leukoaraiosis (LA), an age-related degenerative condition, appears as an area of hyperintense signal in the deep white matter on MRI. It may be caused by chronic ischemia. LA lesions are characterized by demyelination, loss of glial cells, spongy appearance, and occlusion of veins and venules by collagenous thickening of the vessel walls. Since necrosis is not obvious in LA lesions, we investigated the occurrence of apoptosis. We obtained 1.5-cm-thick coronal brain slices at autopsy from two patients with LA. MRI was performed on the brain slices. Blocks were fixed in formalin, embedded in paraffin, and sectioned. Sections were stained by several methods including the TUNEL method for dna fragmentation. Some TUNEL-positive cells showed nuclear morphology indicative of apoptosis. In case 1, TUNEL-positive cells were more numerous in an LA lesion than in nearby unaffected white matter (P=0.008). In case 2, LA lesions were examined in six areas; left and right frontal, middle, and occipital slices. TUNEL-positive cells were more numerous in the LA lesions than in nearby white matter (P=0.002). We also found TUNEL-positive cells in the cortex and in the walls of blood vessels. In case 1, more severe venous collagenosis was found in the LA lesion, which was near the cortex, than in the periventricular area, where venous collagenosis and LA are more commonly found. The presence of numerous scattered cells in the LA lesions showing dna fragmentation suggests that those cells are damaged and dying, at least some by apoptosis. The apoptosis in the white matter adjacent to the LA lesions suggests progressive cell loss and expansion of the LA lesions.
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ranking = 2
keywords = apoptosis
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5/5. Brain damage after heat stroke.

    Cerebellar syndromes and radiologic cerebellar atrophy after hyperpyrexia have occasionally been reported, mostly in neuroleptic malignant syndromes, but neuropathologic studies are extremely rare. We studied 3 patients (a 74-year-old woman, a 63-year-old man, and an 80-year-old man) who had heat stroke during heat waves in france. One patient had generalized seizures and died 28 hours after admission. The other patients survived one month and 2 months after admission; both had palatal myoclonus, and in one case, magnetic resonance imaging showed high signal intensity in the cerebral peduncles. The main neuropathology in the 3 cases was severe diffuse loss of purkinje cells associated with heat shock protein 70 expression by Bergmann glia. In situ end labeling was negative in surviving purkinje cells, suggesting that the mechanism of neuronal death was not apoptosis. Degeneration of purkinje cells axons resulted in myelin pallor of the white matter of the folia and of the hilum of the dentate nuclei. DNA internucleosomal breakages were identified by in situ end labeling in the dentate nuclei and centromedian nuclei of the thalamus and were associated with degeneration of the cerebellar efferent pathways: superior cerebellar peduncles, decussation of the superior cerebellar peduncles (Wernekinck commissure), and dentatothalamic tract. These findings suggest that the mechanisms of neuronal death in the dentate nuclei and centromedian nuclei of the thalamus was different from that in purkinje cells and more likely resulted from deafferentation. Ammon's horn and other areas susceptible to hypoxia were spared. These observations confirm the selective vulnerability of purkinje cells to heat-induced injury and involvement of the cerebellar efferent pathways in palatal myoclonus.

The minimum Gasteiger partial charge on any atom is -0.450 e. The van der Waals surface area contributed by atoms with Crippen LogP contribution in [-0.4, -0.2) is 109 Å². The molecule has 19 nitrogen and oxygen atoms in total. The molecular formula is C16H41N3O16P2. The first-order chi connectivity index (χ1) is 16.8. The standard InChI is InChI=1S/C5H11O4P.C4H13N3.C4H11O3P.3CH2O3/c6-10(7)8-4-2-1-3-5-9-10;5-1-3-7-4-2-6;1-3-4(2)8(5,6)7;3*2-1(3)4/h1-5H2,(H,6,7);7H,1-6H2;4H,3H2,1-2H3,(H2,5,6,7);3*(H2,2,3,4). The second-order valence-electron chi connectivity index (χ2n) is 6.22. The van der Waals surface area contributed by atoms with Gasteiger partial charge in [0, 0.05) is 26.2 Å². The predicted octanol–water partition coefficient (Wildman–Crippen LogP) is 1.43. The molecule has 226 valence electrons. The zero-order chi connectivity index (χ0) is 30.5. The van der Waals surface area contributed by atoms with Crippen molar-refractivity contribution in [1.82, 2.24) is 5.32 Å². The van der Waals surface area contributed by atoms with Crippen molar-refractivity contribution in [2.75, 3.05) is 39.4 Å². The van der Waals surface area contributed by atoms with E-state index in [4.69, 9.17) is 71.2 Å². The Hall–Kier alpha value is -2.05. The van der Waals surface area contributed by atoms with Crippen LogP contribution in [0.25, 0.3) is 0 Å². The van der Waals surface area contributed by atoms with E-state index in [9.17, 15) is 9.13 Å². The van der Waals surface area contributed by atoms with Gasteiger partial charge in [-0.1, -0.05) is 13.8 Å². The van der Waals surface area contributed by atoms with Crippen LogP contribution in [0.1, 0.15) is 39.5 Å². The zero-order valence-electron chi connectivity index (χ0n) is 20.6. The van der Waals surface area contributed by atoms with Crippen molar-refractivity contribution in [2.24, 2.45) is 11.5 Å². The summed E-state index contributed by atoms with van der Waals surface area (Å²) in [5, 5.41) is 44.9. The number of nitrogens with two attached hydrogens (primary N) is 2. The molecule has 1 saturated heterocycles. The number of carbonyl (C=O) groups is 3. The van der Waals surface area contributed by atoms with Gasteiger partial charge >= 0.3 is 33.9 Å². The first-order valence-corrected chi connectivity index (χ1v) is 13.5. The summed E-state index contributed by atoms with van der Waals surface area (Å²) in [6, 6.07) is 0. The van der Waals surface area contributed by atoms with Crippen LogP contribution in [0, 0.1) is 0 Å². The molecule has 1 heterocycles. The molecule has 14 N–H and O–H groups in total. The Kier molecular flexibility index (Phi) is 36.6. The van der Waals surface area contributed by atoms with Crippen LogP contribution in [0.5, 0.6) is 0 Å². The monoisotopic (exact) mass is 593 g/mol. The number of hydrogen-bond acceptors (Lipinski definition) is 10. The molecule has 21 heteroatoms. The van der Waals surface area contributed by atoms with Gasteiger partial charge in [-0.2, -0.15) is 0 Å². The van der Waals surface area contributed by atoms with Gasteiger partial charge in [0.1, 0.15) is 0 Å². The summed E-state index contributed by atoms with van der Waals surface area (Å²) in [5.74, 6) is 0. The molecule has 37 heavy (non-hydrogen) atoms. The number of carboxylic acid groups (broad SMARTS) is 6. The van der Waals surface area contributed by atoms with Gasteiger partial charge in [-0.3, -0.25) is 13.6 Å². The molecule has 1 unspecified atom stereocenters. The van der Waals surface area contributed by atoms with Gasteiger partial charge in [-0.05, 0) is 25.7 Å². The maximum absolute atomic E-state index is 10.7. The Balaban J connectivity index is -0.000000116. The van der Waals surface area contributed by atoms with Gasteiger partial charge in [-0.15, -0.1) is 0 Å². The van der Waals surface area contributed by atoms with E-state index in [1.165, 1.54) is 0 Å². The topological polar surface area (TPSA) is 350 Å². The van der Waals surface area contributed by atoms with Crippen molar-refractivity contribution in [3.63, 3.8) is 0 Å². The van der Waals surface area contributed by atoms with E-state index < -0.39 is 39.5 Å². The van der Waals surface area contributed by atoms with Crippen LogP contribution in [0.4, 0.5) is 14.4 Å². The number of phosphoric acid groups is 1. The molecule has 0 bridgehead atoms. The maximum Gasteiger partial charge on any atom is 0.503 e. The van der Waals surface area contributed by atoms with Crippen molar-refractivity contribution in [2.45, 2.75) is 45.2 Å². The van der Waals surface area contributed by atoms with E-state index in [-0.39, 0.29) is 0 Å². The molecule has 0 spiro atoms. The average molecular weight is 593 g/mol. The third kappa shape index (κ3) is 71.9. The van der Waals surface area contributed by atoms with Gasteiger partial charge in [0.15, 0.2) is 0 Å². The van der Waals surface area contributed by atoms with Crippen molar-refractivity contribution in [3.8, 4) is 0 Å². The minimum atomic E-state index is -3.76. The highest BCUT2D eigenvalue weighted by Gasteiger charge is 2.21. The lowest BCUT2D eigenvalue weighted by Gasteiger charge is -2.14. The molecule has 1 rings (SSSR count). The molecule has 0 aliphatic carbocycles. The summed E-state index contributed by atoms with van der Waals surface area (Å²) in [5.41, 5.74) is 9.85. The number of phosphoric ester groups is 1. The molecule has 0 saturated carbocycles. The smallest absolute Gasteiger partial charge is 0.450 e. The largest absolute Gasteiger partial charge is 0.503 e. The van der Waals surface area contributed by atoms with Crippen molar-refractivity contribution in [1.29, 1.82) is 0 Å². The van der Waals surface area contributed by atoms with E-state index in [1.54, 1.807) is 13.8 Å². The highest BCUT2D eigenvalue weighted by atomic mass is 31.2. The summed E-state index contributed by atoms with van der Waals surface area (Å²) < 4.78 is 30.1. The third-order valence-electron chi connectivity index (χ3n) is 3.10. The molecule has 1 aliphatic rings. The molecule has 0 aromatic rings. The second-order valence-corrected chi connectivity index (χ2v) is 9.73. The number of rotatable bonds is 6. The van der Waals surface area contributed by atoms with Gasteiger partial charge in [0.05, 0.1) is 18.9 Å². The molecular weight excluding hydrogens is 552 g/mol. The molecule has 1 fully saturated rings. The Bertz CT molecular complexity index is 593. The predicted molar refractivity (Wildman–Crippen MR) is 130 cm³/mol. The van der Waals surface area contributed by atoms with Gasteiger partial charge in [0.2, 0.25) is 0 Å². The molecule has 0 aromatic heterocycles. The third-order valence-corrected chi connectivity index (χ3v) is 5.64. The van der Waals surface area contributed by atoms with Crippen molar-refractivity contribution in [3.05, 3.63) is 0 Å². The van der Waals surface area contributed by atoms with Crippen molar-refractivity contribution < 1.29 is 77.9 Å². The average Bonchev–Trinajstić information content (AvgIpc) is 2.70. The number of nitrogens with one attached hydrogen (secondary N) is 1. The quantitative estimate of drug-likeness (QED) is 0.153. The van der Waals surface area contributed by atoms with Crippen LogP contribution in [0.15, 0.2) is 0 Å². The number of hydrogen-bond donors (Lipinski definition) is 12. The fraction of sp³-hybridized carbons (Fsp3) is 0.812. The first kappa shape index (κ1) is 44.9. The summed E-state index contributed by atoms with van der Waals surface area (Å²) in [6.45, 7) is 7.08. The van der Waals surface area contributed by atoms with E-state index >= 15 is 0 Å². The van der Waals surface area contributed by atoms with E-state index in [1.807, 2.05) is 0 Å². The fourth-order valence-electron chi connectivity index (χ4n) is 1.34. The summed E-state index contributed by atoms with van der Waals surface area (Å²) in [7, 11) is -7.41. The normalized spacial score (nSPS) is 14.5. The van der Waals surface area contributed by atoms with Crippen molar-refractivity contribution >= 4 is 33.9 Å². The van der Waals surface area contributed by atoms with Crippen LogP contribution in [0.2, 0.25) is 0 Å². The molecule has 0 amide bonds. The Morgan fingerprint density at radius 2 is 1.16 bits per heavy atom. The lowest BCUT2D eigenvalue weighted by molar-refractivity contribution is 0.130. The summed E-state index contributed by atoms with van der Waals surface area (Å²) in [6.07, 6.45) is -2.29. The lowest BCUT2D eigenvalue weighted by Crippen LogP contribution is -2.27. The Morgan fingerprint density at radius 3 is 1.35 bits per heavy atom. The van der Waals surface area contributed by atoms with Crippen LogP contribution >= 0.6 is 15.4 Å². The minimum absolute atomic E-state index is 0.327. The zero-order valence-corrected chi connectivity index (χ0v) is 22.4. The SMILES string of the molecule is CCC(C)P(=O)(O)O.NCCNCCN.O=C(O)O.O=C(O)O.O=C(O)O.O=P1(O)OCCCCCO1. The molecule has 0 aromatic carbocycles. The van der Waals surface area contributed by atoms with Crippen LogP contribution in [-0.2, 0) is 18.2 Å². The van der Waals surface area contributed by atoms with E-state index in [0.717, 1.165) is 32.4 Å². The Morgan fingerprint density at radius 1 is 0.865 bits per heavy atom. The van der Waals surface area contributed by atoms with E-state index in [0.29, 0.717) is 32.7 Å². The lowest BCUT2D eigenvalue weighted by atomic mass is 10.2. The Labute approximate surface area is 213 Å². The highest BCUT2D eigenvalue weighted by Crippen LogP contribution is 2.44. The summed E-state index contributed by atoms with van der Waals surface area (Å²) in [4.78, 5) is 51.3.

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keywords = apoptosis